As we continued our unscheduled surprise hike through the wilderness of Kamakura, we came upon many of the same sorts of things we saw while walking through Takao-san: rugged, rocky trails; dense forests; elderly, fit hikers; and shrines hidden and carved just about everywhere you could think of putting one.



Eventually, we found our way out of the forest, and landed square on the pavement of a residential alleyway. As in Tokyo, the streets in Kamakura were not laid out on any sort of grid pattern, so we had to stop to check our map frequently. But luckily, the tourist promoting section of Kamakura citizens had posted signs in English, pointing toward the various temples and landmarks. So it wasn’t all that difficult to not get lost.

While we were walking through the alleyways, we heard a distant, roaring applause coming from somewhere inside the town. Having rarely heard any Japanese person speak in a volume even approaching what could be called a shout, we decided to investigate. And we were not dissapointed.

We came upon a large, fenced in elementary school playing field, completely filled with children and their parents. The children seemed to be seperated into large teams, each wearing a different colored headband. In the center of the field, several of the students from each team stepped ahead of their groups, and hoisted one of their members onto the shoulders of three teammates.

To the ominous beat of a taiko drum, the two groups of four faced each other on the field. They stared each other down for a moment, before the two groups rushed in, the two top members locking hands and starting to struggle.

The ensuing competition would continue, to the cheers of the large audience of students and parents. It appeared that each player would try to hold on to the others’ hands while also trying to grab the hat off of his head. People would rise and fall, but we never saw anyone actually get knocked off. Some of the matches were pretty intense, though.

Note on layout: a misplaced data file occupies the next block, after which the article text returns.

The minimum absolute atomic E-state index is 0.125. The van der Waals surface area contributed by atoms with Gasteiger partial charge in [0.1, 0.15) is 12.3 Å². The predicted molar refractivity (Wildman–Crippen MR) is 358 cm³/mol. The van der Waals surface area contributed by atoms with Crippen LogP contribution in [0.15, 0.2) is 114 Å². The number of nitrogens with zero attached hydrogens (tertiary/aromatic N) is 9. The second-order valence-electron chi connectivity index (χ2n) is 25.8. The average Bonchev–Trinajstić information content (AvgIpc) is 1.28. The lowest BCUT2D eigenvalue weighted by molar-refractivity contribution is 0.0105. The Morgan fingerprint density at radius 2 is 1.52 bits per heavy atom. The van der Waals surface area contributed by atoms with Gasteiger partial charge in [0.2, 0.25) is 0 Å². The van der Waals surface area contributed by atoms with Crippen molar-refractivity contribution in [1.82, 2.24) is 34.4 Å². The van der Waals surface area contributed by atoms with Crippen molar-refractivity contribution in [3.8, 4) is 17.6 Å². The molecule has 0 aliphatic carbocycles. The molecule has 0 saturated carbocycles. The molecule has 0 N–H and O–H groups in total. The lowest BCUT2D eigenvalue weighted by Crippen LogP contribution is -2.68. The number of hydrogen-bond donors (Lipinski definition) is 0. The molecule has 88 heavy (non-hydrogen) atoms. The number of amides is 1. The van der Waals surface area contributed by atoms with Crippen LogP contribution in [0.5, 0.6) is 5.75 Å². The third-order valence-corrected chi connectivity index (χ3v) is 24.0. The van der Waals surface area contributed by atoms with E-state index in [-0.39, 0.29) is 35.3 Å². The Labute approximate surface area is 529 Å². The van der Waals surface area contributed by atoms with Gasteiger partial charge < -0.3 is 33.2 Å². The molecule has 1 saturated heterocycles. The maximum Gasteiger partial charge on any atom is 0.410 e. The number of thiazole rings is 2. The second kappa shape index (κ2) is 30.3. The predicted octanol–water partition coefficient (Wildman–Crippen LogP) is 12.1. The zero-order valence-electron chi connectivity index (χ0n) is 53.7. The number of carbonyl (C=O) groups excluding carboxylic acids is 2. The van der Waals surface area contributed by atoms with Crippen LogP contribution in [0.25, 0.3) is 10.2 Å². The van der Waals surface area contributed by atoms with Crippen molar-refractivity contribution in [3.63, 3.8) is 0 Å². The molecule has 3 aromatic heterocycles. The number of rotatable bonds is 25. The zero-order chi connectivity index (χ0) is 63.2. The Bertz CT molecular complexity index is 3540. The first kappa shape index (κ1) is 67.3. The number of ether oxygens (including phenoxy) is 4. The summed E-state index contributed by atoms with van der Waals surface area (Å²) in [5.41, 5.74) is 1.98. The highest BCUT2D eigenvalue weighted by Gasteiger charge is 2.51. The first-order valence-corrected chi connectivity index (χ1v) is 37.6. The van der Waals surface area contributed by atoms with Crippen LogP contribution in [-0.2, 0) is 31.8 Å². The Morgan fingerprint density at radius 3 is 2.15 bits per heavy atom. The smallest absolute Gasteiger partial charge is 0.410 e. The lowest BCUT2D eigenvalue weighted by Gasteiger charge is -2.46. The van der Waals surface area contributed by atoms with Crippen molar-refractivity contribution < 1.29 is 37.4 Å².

After one of the players had successfully taken the others’ hat, the match was over, and the playground would erupt with cheers. The winning team had flag-bearers in their audience sections, who would basically act as cheerleaders for their teams.

Aside from being highly entertained by these games, Chris and I spent a great deal of time thinking about how quickly a game like this would get shut down in an American school, under a deluge of lawsuits from overconcerned parents.

Our curiosity satisfied, we continued onto another temple in eastern Kamakura. The name escapes me, but the temple’s drawing factor was one of Japan’s largest bamboo groves. Seeing as I, myself, had never been in any bamboo grove, one of Japan’s largest seemed like a good place to start. And while it was quite a walk, it was well worth the trip.

It’s difficult to describe a bamboo grove, other than saying that there’s really nothing like it. It was very bizarre to see bamboo – something we usually only see in small shoots, displayed as decorations in small glass vases – grow to enormous heights.

As the picture shows, the forest itself was dense, and the bamboo canopy blocked out most of the sunshine. When the wind blew, we’d hear the leaves rustling over our heads first. Then, a few seconds later, as the trunks began to sway along with the leaves, there was this odd hollow creaking that rang and echoed through the grove. When we pressed our ears against the trunks, the effect was even greater.

We took off back to the city streets to walk to the statue of the Great Buddha, stopping only occasionally to take pictures of comically tiny cars.

We made it to the statue about a half an hour before it closed (thankfully), but there was still a decent sized crowd hanging around. The statue itself is not the largest, or the oldest, but it’s probably the most stubborn. In 1498, about 250 years after the statue was cast, a tsunami wiped out the temple that housed it … along with most of the surrounding village. But the statue hung on. Resilient little guy.

While there’s not a whole lot to do at the statue, it’s just one of those things that it’s pretty cool to just sit down and stare at for a while. Maybe something contemplative about the statue itself inspires that same quality in those who view it. Or I could have just been tired from walking so much.

I’ll go with the first one.

And I couldn’t think of a better way to end my time in Japan.

All kinds of pictures from Kamakura are up on Flickr.

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